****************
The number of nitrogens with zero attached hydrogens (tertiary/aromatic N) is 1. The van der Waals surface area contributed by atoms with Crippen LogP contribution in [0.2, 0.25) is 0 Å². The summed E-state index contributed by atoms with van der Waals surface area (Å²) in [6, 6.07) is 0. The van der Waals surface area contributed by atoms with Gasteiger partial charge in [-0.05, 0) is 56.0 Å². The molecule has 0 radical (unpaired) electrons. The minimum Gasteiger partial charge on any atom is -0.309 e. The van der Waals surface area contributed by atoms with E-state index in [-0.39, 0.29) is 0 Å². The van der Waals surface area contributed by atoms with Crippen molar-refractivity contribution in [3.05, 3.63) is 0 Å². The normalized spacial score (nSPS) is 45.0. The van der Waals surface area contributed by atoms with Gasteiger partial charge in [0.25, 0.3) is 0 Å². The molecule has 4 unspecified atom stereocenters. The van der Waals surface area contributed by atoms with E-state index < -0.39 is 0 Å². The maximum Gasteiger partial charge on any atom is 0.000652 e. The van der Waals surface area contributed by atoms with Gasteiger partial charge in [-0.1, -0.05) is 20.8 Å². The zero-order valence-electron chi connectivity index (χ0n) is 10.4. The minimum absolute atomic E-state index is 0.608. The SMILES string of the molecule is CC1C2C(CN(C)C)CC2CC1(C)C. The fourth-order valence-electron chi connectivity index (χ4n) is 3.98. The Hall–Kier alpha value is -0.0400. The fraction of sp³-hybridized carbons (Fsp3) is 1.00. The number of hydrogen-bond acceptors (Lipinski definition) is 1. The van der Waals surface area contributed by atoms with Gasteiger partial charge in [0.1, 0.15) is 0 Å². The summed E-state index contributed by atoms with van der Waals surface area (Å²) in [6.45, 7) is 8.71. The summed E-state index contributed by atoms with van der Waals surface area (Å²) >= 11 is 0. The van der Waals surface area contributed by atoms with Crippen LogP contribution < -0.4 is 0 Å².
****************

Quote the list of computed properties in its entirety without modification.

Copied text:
The number of nitrogens with zero attached hydrogens (tertiary/aromatic N) is 1. The van der Waals surface area contributed by atoms with Crippen LogP contribution in [0.2, 0.25) is 0 Å². The summed E-state index contributed by atoms with van der Waals surface area (Å²) in [6, 6.07) is 0. The van der Waals surface area contributed by atoms with Gasteiger partial charge in [-0.05, 0) is 56.0 Å². The molecule has 0 radical (unpaired) electrons. The minimum Gasteiger partial charge on any atom is -0.309 e. The van der Waals surface area contributed by atoms with E-state index in [-0.39, 0.29) is 0 Å². The van der Waals surface area contributed by atoms with Crippen molar-refractivity contribution in [3.05, 3.63) is 0 Å². The normalized spacial score (nSPS) is 45.0. The van der Waals surface area contributed by atoms with Gasteiger partial charge in [0.25, 0.3) is 0 Å². The molecule has 4 unspecified atom stereocenters. The van der Waals surface area contributed by atoms with E-state index < -0.39 is 0 Å². The maximum Gasteiger partial charge on any atom is 0.000652 e. The van der Waals surface area contributed by atoms with Gasteiger partial charge in [-0.1, -0.05) is 20.8 Å². The zero-order valence-electron chi connectivity index (χ0n) is 10.4. The minimum absolute atomic E-state index is 0.608. The SMILES string of the molecule is CC1C2C(CN(C)C)CC2CC1(C)C. The fourth-order valence-electron chi connectivity index (χ4n) is 3.98. The Hall–Kier alpha value is -0.0400. The fraction of sp³-hybridized carbons (Fsp3) is 1.00. The number of hydrogen-bond acceptors (Lipinski definition) is 1. The van der Waals surface area contributed by atoms with Gasteiger partial charge in [0.1, 0.15) is 0 Å². The summed E-state index contributed by atoms with van der Waals surface area (Å²) in [6.45, 7) is 8.71. The summed E-state index contributed by atoms with van der Waals surface area (Å²) >= 11 is 0. The van der Waals surface area contributed by atoms with Crippen LogP contribution < -0.4 is 0 Å².